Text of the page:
One of the most caring teachers I ever had was Mr. Velando, my homeroom, math and reading teacher in 6th grade. He bought me an autograph book when I placed first on our team/second in 6th grade/4th in the school in the spelling bee. He, along with Mrs. Van, my Language Arts and Social Studies teacher, took me to my favorite restaurant, Crystal’s Pizza (sadly defunct) with another student to celebrate our awards as Students of the Month (I was, I think, January, and the other student was December). He was a truly great teacher.

I found this story interesting, too, because I will be the only female teacher in the English Department next year; however, the Science Department will be totally female. I don’t think I’ve ever been in the position of being the only female in my department. I’m not worried about it, but I am wondering how it will be different.

London

I want to extend my sympathy to the victims of the London bombings and their families. I first learned of the event in the Blackboard Jungle, then turned on the television. I can’t imagine how difficult it must be to teach during a crisis like this. When 9/11 happened, I wasn’t teaching at the time. I admire Lectrice for keeping the students calm and putting them first.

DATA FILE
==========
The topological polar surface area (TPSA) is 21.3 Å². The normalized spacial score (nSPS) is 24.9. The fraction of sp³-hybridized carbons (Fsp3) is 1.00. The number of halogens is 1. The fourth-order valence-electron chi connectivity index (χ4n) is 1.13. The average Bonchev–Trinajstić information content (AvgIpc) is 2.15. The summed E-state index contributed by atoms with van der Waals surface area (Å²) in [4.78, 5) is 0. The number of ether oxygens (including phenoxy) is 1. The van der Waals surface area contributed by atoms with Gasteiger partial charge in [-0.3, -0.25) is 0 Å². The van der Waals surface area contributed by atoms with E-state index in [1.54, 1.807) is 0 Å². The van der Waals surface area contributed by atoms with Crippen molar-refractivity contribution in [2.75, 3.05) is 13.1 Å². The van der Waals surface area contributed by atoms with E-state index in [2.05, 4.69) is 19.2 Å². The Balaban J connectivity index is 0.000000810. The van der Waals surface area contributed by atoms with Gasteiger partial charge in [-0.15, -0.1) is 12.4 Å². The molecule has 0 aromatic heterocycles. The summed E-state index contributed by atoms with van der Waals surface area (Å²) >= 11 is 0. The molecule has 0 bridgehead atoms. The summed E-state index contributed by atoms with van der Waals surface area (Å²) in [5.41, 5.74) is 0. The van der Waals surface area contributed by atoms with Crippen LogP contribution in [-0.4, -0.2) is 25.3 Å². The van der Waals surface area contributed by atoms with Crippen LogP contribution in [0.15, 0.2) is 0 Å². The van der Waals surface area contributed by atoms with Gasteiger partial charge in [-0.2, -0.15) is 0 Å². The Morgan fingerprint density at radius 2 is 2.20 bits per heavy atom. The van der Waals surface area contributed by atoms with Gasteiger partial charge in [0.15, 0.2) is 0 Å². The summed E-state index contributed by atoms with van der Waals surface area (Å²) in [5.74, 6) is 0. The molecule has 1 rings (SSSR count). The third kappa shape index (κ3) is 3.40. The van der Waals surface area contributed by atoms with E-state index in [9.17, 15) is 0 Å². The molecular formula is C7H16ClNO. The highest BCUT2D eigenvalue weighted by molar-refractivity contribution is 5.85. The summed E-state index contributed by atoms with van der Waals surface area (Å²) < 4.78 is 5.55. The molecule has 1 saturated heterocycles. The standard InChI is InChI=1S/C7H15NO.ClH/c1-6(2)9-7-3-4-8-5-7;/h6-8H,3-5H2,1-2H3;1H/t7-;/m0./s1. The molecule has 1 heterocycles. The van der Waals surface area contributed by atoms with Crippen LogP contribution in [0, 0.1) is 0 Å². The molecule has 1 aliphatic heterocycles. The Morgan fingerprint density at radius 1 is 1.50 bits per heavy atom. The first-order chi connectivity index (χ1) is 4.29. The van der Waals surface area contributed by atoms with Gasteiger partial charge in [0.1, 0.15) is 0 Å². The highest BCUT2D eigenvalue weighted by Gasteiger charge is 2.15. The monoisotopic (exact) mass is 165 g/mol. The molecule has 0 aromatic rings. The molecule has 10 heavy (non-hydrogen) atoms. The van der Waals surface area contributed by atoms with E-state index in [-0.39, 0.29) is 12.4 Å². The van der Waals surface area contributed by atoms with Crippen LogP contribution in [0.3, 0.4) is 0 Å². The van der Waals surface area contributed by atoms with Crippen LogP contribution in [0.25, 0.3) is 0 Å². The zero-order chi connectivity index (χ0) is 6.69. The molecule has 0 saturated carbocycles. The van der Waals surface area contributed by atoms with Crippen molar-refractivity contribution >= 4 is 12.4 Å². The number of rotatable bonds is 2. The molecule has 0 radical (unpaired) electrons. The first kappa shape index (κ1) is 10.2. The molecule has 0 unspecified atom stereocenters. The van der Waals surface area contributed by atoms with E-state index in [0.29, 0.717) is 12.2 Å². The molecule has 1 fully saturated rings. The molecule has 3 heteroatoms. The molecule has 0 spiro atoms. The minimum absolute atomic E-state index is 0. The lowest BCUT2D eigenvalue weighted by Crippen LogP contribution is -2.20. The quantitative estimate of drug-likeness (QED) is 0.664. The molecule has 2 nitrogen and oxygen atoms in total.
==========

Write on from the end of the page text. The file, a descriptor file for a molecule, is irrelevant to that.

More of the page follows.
Teacher Education

Reforming teacher education or preparation programs is critical to the future success of education. I have heard inducting new teachers into the profession compared to dropping them into the gladiator arena and stepping back to watch until the carnage is over. Those that survive the first several years will probably make it as educators. One-third of teachers quit within the first three years of teaching, and almost half quit within five years. I almost quit after my fourth year, but I came back. I don’t think I would have if I had not had excellent teacher preparation. There was something inside me that was different as a result of my teacher education program, and it saved me from becoming a statistic.